Attention, Perceptual Content, and Mirrors: Two Medieval Models of Active Perception in Peter Olivi and Peter Auriol.Lukáš Lička - 2017 - Perception in Scholastics and Their Interlocutors.
    In the paper I argue that medieval philosophers proposed several notions of the senses’ activity in perception. I illustrate the point using the example of two Franciscan thinkers – Peter Olivi (ca. 1248–1298) and Peter Auriol (ca. 1280–1322). Olivi’s notion of active perception assumes that every perceptual act demands a prior focusing of the mind’s attention. Furthermore, Olivi is partially inspired by the extramissionist theories of vision and reinterprets the notion of a visual ray postulated by them as a useful (...)
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  31.  83
    Le strutture del mondo del senso commune.Barry Smith - 1992 - Iride 9:22-44.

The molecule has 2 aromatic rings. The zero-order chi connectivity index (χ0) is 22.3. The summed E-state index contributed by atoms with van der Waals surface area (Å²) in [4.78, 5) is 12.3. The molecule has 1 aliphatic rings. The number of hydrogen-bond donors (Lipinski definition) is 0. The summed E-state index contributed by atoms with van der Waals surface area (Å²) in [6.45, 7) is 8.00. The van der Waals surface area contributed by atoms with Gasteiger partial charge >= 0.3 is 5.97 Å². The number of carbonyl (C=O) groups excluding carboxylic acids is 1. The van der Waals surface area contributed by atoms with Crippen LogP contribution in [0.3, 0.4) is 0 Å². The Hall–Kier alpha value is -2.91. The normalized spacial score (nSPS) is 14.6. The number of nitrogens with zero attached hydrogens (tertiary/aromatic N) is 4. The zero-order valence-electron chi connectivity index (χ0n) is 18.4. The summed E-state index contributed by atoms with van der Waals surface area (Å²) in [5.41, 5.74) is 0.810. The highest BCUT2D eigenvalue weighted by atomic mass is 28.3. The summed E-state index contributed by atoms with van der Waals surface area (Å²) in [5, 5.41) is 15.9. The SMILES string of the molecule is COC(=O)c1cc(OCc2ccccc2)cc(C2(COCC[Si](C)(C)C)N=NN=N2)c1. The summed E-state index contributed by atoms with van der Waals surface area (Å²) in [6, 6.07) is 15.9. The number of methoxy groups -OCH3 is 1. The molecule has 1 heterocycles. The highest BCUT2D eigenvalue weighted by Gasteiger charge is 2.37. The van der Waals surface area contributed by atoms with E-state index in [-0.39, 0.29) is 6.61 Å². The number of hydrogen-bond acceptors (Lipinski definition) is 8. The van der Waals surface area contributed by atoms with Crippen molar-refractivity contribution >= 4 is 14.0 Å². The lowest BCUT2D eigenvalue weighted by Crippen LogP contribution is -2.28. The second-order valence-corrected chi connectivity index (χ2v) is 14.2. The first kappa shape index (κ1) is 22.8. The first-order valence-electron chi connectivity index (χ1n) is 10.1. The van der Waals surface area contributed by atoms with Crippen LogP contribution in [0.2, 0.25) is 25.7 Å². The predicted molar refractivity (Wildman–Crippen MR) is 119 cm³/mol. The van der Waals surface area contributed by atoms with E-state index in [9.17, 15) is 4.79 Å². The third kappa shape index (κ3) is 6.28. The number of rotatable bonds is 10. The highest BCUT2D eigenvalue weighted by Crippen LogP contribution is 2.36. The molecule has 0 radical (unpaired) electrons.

The paper seeks to show how the world of everyday human cognition might be treated as an object of ontological investigation in its own right. The paper is influenced by work on affordances and prototypicality of psychologists such as Gibson and Rosch, by work on cognitive universals of the anthropologist Robin Horton, and by work of Patrick Hayes and others on ‘naive’ or ‘qualitative physics’. It defends a thesis to the effect that there is, at the heart of common (...)
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  32.  57
    Review of The Tagore Geddes Correspondence by Bashabi Fraser PB September 2016. [REVIEW]Swami Narasimhananda - 2016 - Prabuddha Bharata or Awakened India 121 (9):674.
    This book is about the coming together of two great polyglot geniuses who were also autodidacts, who were concerned with the other’s nation, but though glorified in their own countries, remain relatively unknown in the nations of the other. Their friendship is, in many ways, a representation of the friendship of the East and the West, albeit more of a conceptual exchange than cultural. The nineteenth and twentieth centuries were witness to the interchange of ideas among the East and West (...)
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  33. To Save the Semantic View: An Argument for Returning to Suppes' Interpretation.Thomas Cunningham - manuscript